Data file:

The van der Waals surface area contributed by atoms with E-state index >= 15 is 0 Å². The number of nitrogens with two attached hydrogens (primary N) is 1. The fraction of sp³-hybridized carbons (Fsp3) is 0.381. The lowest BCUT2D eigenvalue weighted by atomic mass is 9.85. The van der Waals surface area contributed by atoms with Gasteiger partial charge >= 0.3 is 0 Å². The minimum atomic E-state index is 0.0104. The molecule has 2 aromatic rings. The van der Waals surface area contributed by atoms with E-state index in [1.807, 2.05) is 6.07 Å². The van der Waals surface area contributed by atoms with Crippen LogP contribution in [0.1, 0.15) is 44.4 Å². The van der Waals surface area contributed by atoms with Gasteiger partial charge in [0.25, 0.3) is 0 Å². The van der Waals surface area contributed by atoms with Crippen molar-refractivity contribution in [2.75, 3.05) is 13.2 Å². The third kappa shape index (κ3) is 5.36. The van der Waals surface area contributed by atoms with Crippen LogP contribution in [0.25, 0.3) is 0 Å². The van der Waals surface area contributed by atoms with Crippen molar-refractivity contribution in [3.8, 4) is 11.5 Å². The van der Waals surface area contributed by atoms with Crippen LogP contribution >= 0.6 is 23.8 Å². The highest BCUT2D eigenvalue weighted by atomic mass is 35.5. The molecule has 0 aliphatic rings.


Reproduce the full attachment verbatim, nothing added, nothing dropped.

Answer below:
The van der Waals surface area contributed by atoms with E-state index >= 15 is 0 Å². The number of nitrogens with two attached hydrogens (primary N) is 1. The fraction of sp³-hybridized carbons (Fsp3) is 0.381. The lowest BCUT2D eigenvalue weighted by atomic mass is 9.85. The van der Waals surface area contributed by atoms with Gasteiger partial charge >= 0.3 is 0 Å². The minimum atomic E-state index is 0.0104. The molecule has 2 aromatic rings. The van der Waals surface area contributed by atoms with E-state index in [1.807, 2.05) is 6.07 Å². The van der Waals surface area contributed by atoms with Crippen LogP contribution in [0.1, 0.15) is 44.4 Å². The van der Waals surface area contributed by atoms with Gasteiger partial charge in [0.25, 0.3) is 0 Å². The van der Waals surface area contributed by atoms with Crippen molar-refractivity contribution in [2.75, 3.05) is 13.2 Å². The third kappa shape index (κ3) is 5.36. The van der Waals surface area contributed by atoms with Crippen LogP contribution in [0.25, 0.3) is 0 Å². The van der Waals surface area contributed by atoms with Crippen molar-refractivity contribution in [3.8, 4) is 11.5 Å². The van der Waals surface area contributed by atoms with Crippen LogP contribution >= 0.6 is 23.8 Å². The highest BCUT2D eigenvalue weighted by atomic mass is 35.5. The molecule has 0 aliphatic rings.